The combination of characterstics that distinguish this species are: a tern with a pale grey back, black cap, orange legs and bill (with a black tip), long legs and bill, and deeply forked tail (National Geographic Society 1999).
Adults in breeding plumage are easiest to identify but juveniles and birds in their winter plumage can also be distinguished from other tern species.
Forster's Terns forage aerially over flooded mudflats or calm waters for insects and fish. They may forage alone or in mixed-species foraging aggregations (Schreffler et al. 2010). Pairs are monogamous, at least for the breeding season. They may nest colonially, co-occuring with other Larids including Common Terns (Sterna hirundo) and Laughing Gulls (Larus atricilla). Forster's Terns are territorial during the courtship period. A study of California Forster's Terns found that colonies were attended in roughly equal amounts by males and females, with the females more frequently present at night and the males more frequently present during the day (Bluso-Demers et al. 2010).
The diet of the Forster's Tern consists mainly of small fish and arthropods (McNicholl et al. 2001).
Forster's Terns may be observed in NY in the spring, summer, or fall. Breeding individuals are present on Long Island from late May into August. Forster's Terns may appear along the coast or Great Lakes during spring (April into May) or fall migration (mid to late August through November), and are more common in the fall (Levine 1998). They are also found along the lower Hudson River (mostly south of Dutchess County) in the fall , as well (Levine 1998).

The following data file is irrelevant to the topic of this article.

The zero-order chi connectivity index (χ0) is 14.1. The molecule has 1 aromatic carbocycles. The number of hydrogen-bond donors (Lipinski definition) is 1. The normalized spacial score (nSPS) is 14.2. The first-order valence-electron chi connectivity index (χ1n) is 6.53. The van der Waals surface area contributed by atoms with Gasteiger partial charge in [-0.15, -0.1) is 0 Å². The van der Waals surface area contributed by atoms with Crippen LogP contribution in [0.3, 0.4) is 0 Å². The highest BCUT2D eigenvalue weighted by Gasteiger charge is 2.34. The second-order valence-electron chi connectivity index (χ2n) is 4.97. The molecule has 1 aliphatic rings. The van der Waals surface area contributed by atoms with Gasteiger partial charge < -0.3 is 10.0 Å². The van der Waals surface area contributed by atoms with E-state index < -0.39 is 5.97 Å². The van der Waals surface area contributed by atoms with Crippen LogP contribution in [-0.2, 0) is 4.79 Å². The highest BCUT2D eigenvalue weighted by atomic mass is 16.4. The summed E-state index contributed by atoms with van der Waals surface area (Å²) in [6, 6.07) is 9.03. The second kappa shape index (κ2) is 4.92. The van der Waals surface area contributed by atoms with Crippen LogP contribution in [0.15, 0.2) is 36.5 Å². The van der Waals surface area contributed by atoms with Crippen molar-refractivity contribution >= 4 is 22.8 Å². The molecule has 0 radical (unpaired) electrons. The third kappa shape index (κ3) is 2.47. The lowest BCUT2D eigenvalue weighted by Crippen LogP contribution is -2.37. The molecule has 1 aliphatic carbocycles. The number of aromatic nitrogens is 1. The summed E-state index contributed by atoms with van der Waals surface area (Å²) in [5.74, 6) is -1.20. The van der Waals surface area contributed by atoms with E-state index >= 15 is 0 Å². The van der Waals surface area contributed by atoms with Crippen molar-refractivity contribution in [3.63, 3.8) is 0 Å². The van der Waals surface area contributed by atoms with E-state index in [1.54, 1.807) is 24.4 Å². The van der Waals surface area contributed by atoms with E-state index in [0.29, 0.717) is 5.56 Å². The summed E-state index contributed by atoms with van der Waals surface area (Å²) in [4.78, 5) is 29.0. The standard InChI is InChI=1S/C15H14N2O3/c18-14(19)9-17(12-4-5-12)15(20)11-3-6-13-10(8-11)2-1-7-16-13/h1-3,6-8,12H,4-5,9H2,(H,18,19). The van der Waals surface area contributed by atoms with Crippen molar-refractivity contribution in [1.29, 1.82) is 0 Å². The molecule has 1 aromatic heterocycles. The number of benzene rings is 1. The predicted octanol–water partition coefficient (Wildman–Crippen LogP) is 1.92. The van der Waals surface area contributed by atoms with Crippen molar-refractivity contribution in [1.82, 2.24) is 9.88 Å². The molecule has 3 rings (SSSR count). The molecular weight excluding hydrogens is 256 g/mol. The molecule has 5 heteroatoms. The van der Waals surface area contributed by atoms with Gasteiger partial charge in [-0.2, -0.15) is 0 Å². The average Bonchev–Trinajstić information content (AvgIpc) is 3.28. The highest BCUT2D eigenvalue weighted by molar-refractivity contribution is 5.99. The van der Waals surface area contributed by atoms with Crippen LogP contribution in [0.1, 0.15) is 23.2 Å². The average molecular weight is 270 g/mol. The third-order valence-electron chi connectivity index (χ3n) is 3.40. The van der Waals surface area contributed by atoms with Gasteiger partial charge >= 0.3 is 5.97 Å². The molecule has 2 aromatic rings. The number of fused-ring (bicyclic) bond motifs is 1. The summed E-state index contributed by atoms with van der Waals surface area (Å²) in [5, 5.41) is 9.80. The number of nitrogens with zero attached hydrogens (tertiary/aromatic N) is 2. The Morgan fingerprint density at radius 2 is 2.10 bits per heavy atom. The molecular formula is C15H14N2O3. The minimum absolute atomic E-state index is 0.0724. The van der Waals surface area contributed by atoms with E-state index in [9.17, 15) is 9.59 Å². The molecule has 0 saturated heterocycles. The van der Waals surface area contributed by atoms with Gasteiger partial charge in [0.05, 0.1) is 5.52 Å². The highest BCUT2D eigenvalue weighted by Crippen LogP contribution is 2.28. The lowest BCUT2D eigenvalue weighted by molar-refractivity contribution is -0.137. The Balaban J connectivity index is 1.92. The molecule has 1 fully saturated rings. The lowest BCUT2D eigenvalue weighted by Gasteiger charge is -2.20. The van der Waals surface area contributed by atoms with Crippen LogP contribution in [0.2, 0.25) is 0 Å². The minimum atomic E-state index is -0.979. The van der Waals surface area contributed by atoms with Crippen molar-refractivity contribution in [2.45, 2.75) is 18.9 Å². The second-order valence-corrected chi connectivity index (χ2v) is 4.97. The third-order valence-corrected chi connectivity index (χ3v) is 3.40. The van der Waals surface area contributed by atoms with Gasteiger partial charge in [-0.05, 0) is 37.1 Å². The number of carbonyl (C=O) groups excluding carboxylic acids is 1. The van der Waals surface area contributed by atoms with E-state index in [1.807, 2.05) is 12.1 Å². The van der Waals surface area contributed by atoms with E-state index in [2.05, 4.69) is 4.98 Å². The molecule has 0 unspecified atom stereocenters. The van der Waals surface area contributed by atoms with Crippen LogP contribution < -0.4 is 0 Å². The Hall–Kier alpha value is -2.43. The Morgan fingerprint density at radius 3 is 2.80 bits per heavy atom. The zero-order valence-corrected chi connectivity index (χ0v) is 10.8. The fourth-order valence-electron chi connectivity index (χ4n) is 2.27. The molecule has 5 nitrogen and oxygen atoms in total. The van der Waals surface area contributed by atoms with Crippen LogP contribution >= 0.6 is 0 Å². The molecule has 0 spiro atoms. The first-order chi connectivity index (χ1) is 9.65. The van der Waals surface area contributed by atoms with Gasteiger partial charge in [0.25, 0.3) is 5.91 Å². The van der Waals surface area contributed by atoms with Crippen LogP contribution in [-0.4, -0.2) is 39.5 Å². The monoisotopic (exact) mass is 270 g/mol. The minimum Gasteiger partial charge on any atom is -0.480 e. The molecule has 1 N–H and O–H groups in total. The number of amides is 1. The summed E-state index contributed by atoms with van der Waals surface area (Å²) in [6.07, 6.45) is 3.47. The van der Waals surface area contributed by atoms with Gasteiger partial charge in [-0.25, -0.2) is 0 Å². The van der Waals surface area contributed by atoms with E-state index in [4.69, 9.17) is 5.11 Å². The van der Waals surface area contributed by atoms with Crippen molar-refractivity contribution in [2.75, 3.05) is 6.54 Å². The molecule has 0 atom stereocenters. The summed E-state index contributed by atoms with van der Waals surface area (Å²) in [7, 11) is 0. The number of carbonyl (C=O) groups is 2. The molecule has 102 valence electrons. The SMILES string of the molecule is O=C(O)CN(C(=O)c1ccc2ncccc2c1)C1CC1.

The time of year you would expect to find Forster's Tern active and reproducing in New York.
Sterna forsteri Nuttall, 1834
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This guide was authored by: Kelly A. Perkins
Information for this guide was last updated on: June 17, 2011
Please cite this page as:
New York Natural Heritage Program. 2023. Online Conservation Guide for Sterna forsteri. Available from: https://guides.nynhp.org/forsters-tern/. Accessed June 6, 2023.